Peace never comes at a cheap price. In the Middle East, one might argue that peace never comes at all despite the best efforts, dedication and sacrifice of many heroes.
The Middle East is filled with stories of heroes and villains, but unlike fairy tales, here the suffering is real. In this story, everyone is left to fend for themselves while the villain is out to get everyone he can. Here, there is rarely any hope for a happy ending.
At the end of the day, politics change, policies change and politicians change but the suffering that results from them does not.Octavia Nasr
Take Syria for example with millions of Syrians scattered around a shadow of a country or around the Middle East, aimless refugees, uncertain if they will ever return home or to what they will return. There are so many stories of suffering and what seems like unbearable pain that Syrians feel through every waking moment. More than 100,000 people have been killed in the past two and a half years. Just imagine how many hearts are bleeding at the loss. Then take a look at the ghost cities left over from a catastrophic conflict. Hearts ache at the destruction and at hearing Syrians lament over their losses, pain and shock.
Comparisons in the region
No one is better equipped to understand the magnitude of suffering than anti-Assad Lebanese. Not only because they went through a devastating civil war that killed and uprooted people and destroyed their nation, but especially because the brunt of the devastation came at the hands of the same Syrian regime that is now destroying its own country under the guise of protecting it and defending its people.
Remember how, during Lebanon’s 15-year civil war, people held on to hope with every envoy to the region and efforts made around the world to bring peace to Lebanon. Remember as well that with every hopeful move there were many depressing setbacks.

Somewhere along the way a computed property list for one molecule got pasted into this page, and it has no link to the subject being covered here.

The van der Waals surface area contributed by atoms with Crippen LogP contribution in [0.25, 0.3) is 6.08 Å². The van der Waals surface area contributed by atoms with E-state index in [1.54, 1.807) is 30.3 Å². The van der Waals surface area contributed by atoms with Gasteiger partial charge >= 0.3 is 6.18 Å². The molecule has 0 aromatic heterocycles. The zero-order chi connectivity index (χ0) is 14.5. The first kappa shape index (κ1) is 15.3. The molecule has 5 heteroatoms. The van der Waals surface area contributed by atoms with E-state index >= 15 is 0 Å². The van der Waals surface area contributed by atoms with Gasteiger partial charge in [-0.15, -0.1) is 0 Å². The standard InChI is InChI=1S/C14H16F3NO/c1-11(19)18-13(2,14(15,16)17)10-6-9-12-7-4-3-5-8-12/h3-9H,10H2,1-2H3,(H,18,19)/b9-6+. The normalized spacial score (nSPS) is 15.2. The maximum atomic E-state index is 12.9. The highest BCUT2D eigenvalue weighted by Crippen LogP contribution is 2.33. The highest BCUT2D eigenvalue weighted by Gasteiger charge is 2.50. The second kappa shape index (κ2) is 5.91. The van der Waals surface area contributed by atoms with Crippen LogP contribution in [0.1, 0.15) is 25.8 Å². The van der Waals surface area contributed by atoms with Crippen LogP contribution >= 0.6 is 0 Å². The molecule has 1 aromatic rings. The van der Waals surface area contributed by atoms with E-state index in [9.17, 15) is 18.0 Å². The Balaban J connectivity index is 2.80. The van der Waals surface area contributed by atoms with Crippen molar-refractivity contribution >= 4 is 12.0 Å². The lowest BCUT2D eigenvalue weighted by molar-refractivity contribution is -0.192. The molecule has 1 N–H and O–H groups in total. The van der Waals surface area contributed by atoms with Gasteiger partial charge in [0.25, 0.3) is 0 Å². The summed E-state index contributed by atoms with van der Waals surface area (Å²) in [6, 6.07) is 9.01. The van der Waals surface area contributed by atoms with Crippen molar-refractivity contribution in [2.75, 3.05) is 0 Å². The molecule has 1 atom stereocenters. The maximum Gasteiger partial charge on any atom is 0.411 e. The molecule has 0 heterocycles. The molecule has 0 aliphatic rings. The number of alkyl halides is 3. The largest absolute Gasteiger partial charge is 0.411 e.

As Bashar al-Assad promises to make his chemical facilities available for U.N. inspection and his stockpiles available for destruction, one can only wonder what twists and turns will come into play to derail those efforts. As the United States and Iran open up channels of communication, once more we hold our breath as we wonder how this positive move will be shattered and by whom.
At the end of the day, politics change, policies change and politicians change but the suffering that results from them does not. Syria has entered a dark and dangerous tunnel.
Syrians will keep walking aimlessly as their Lebanese counterparts did before them, until they accept a pre-packaged peace deal. Those pre-sewn suits are the only Middle East “peace” we have ever known!
This article was first published in Lebanon-based Annahar on Oct. 1, 2013.
Multi-award-winning journalist Octavia Nasr served as CNN’s senior editor of Middle Eastern affairs, and is regarded as one of the pioneers of the use of social media in traditional media. She moved to CNN in 1990, but was dismissed in 2010 after tweeting her sorrow at the death of Hezbollah’s Mohammed Fadlallah. Nasr now runs her own firm, Bridges Media Consulting, whose main aim is to help companies better leverage the use of social networks.